Drive-less driving: The potential of autonomous vehicle technology

Erica Ngao
Dec 17, 2016 · Unlisted

It’s 2025, and self-driving cars are available, safe, and only cost a few thousand dollars. Governments have had to move quickly to pass legislation regulating the vehicles. Now, the hour-long commute is a stress-free breeze and paying for parking is no longer needed as the car simply drives itself back home.

But due to the increase in vehicles and trips, the roads are too crowded with a mix of self-driving and normal cars. The government introduces policy to combat congestion like cordon pricing, where there is a fee to enter the downtown core, and an empty vehicle charge, which makes travel more expensive with self-driving cars.

This is “Part IV: Attack of the AVs,” one of four scenarios predicting the future of autonomous vehicles, or self-driving cars, in the Greater Toronto and Hamilton Area. The scenarios are the results of four months of research led by a group of students at Ryerson University.

“Planning for Autonomous Vehicles: Imagining Alternative Futures” is a project from a group of seven students in the urban development graduate program at Ryerson. The group was retained by the Transportation Services division of the City of Toronto to explore the potential impacts of AVs in the GTHA.

The goal of the project was to explore and identify the conditions necessary for the adoption of AVs. They presented their findings to the public for the first time on Dec. 5, and to a panel of three expert judges. The group identified four key conditions that will influence the deployment of AVs in the GTHA: technology, safety, economics, and attitudes. Using those conditions, they constructed real-life scenarios to explore the implications in a way that is aimed to be engaging and accessible.

One of the students, Vincent Racine, acted as the project manager. For him, the biggest realization from their research was the power that the public will have over the unfolding of AV technology. “No matter how much investment the government puts into this technology, no matter how much they regulate this technology, it will never unfold to its full potential without people being on board,” says Racine.

Lisa Orchard believes there’s still a question of how much energy should be put towards AVs from a planning and policy perspective in the context of all the other current challenges around transportation. Orchard is a senior planning and policy advisor at Metrolinx. She’s spent 15 years in urban and transportation planning, and has seen the conversation around AVs evolve rapidly, pushed by industry and technological developments. While Orchard is excited by the potential of the technology, she thinks that the benefits won’t be accessible to many people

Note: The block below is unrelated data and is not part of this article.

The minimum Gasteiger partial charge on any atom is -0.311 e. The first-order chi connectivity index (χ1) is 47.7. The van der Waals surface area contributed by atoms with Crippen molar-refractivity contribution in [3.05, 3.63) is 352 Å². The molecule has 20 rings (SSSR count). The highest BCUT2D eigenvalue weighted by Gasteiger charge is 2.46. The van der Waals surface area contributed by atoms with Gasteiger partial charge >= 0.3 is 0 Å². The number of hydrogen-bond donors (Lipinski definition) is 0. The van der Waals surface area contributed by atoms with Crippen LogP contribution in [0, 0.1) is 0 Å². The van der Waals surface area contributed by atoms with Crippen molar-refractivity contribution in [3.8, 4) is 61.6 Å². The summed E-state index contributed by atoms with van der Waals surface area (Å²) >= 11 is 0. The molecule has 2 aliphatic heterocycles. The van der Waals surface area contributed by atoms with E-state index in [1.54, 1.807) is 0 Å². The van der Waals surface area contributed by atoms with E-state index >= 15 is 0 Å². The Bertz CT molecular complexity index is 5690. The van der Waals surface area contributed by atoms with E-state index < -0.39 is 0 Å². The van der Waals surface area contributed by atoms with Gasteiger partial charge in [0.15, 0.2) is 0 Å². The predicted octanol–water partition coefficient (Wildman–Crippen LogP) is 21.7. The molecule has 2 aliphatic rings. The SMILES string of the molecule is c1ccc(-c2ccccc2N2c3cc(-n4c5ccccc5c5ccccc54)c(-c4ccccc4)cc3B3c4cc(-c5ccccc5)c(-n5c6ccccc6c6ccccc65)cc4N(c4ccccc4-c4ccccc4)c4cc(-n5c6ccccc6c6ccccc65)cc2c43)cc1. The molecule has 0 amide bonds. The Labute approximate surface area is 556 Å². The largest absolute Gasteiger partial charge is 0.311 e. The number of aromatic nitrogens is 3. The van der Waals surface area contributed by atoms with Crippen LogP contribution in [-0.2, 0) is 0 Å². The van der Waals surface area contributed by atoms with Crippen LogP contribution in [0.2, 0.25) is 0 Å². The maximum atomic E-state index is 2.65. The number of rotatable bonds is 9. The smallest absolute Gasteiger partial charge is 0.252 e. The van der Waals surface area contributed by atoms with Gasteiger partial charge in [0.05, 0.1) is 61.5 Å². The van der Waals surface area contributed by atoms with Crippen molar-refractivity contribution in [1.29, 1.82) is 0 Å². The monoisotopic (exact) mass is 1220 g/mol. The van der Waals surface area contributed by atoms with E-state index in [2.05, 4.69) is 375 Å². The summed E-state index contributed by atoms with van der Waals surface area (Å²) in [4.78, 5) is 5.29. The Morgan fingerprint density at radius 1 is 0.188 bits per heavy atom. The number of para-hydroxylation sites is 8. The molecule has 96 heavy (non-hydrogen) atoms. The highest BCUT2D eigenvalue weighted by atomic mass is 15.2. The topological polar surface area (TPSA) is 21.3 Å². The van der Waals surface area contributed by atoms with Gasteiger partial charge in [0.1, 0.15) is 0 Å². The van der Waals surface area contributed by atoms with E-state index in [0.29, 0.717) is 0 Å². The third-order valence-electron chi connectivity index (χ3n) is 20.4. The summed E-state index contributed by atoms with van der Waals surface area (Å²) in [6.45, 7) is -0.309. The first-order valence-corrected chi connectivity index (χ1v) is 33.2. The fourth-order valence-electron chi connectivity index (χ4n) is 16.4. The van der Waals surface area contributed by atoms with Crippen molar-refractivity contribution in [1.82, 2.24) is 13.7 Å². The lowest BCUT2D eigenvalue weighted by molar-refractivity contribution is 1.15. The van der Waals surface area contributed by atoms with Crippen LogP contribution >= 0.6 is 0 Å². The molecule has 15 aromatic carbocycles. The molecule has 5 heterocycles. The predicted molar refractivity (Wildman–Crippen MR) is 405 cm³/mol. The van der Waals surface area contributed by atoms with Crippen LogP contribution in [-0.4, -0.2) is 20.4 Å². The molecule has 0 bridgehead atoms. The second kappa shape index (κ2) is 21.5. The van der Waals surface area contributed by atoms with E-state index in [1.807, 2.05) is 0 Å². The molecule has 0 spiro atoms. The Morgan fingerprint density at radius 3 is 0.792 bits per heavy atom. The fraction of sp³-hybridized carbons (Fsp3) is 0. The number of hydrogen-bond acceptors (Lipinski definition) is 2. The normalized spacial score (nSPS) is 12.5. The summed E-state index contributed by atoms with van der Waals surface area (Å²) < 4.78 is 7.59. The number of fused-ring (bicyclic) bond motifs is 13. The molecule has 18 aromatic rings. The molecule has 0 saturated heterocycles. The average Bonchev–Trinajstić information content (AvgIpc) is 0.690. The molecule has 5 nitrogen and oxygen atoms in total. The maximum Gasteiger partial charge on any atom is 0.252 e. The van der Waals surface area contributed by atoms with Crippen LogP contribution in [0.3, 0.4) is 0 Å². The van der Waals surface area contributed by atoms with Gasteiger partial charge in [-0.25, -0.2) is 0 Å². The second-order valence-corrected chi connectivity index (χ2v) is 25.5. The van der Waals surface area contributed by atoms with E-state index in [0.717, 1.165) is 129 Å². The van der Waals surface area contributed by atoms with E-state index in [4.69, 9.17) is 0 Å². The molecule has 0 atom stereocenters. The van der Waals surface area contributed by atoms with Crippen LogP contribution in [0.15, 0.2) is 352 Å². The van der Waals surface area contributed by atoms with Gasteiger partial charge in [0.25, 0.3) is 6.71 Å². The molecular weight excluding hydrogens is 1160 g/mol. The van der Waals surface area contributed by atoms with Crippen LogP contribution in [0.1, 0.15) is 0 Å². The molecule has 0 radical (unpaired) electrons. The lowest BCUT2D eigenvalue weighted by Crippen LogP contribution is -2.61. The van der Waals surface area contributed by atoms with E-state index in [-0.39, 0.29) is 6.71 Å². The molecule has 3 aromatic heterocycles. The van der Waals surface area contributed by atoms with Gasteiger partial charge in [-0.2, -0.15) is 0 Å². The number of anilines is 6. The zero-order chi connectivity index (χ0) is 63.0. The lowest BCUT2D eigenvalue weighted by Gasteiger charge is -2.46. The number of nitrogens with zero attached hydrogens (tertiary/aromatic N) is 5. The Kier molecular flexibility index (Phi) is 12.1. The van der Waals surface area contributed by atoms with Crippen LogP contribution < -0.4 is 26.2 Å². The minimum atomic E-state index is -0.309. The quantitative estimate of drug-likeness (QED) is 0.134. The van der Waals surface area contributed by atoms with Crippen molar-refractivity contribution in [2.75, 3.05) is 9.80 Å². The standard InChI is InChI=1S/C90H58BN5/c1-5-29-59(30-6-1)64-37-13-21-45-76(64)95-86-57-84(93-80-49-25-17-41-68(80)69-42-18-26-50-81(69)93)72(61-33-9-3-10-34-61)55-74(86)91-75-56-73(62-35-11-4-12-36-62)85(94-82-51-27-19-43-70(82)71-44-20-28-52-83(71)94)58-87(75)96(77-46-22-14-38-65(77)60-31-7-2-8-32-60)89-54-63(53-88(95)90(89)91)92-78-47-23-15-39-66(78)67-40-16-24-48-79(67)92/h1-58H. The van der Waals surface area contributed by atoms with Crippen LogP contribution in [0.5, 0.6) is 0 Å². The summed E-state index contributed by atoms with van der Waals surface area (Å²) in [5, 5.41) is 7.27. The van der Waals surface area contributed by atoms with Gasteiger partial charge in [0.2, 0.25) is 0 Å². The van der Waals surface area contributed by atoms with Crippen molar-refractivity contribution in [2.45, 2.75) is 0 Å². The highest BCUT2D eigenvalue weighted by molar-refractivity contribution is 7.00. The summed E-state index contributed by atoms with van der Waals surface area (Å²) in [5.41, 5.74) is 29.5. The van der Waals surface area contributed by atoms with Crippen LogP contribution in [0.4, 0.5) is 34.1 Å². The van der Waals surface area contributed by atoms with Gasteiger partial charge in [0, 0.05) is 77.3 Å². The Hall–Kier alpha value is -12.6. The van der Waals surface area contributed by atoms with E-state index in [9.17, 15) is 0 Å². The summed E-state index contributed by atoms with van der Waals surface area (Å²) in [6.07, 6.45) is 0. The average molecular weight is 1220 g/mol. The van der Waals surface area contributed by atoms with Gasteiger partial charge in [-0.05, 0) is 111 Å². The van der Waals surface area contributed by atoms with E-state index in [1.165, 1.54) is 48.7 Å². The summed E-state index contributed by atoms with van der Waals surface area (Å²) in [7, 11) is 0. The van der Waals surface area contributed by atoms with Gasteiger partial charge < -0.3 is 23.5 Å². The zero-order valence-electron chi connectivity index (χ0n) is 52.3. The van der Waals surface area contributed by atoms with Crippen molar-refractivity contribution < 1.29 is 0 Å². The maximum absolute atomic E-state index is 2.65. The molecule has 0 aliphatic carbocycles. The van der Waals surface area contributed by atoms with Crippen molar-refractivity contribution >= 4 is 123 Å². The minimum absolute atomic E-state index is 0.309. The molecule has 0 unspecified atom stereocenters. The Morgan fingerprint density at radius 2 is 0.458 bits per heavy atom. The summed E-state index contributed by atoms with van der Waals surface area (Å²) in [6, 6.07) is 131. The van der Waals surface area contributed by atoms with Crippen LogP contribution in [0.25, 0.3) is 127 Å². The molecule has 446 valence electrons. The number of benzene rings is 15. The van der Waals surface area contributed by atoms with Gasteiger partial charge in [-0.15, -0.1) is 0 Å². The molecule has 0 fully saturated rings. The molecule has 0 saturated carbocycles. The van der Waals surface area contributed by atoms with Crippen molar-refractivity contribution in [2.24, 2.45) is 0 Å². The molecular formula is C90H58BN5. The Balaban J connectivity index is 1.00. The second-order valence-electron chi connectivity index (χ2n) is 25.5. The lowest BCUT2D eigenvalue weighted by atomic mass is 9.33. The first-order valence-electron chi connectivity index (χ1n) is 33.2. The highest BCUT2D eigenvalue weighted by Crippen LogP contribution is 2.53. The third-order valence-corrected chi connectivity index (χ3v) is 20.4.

“It’s even more important than ever to really make sure that we have a strong public transit system that’s funded adequately, that we support active transportation and support accessible travel modes,” says Orchard.

Ontario announced the first groups that will take part in the AV pilot program last month. The University of Waterloo and BlackBerry will be two of the first to test their AV technology on public roads in Canada. But not everyone is convinced. Jeffrey Takeuchi is a recent graduate of the urban and regional planning program at Ryerson. Personally, he wouldn’t use AVs because he prefers have total control of the car when he’s driving, citing attentiveness and safety as concerns.

“You can manually take off the controls but you won’t be able to do that the split second you’re about to hit someone,” he says. “It takes a few seconds to figure that out.”

Before working on this project, Yvonne Verlinden knew little about AVs and was surprised to learn how drastic the impact of this technology could be. After completing an undergraduate degree in English literature and history, she set off on a year-long bicycle tour across Europe, Asia, and Australia. It was all this time on the road that got Verlinden interested in how they were built, and eventually about AVs. “They could change our streets for the better or for the worse,” she says. “It could go either way.”

She emphasizes that the unknown potential and impact of AV technology for everyone makes it even more important for the public to be involved in discussions around its future usage. “That’s when you need to bring in Lady Gaga and World of Warcraft and put the common understandings, the common pieces of the world into your research to make it approachable to people, to make it something that people can connect with so that they can put themselves in that scenario,” she says.

As for the reasoning behind the Star Wars theme? “It’s all about the future and it’s all about new technologies,” says Racine. “It’s all about venturing yourself into these new adventures.”


    Erica Ngao

    Written by

    Erica Ngao is a senior editor at the RRJ. Follow her on Twitter @ericangao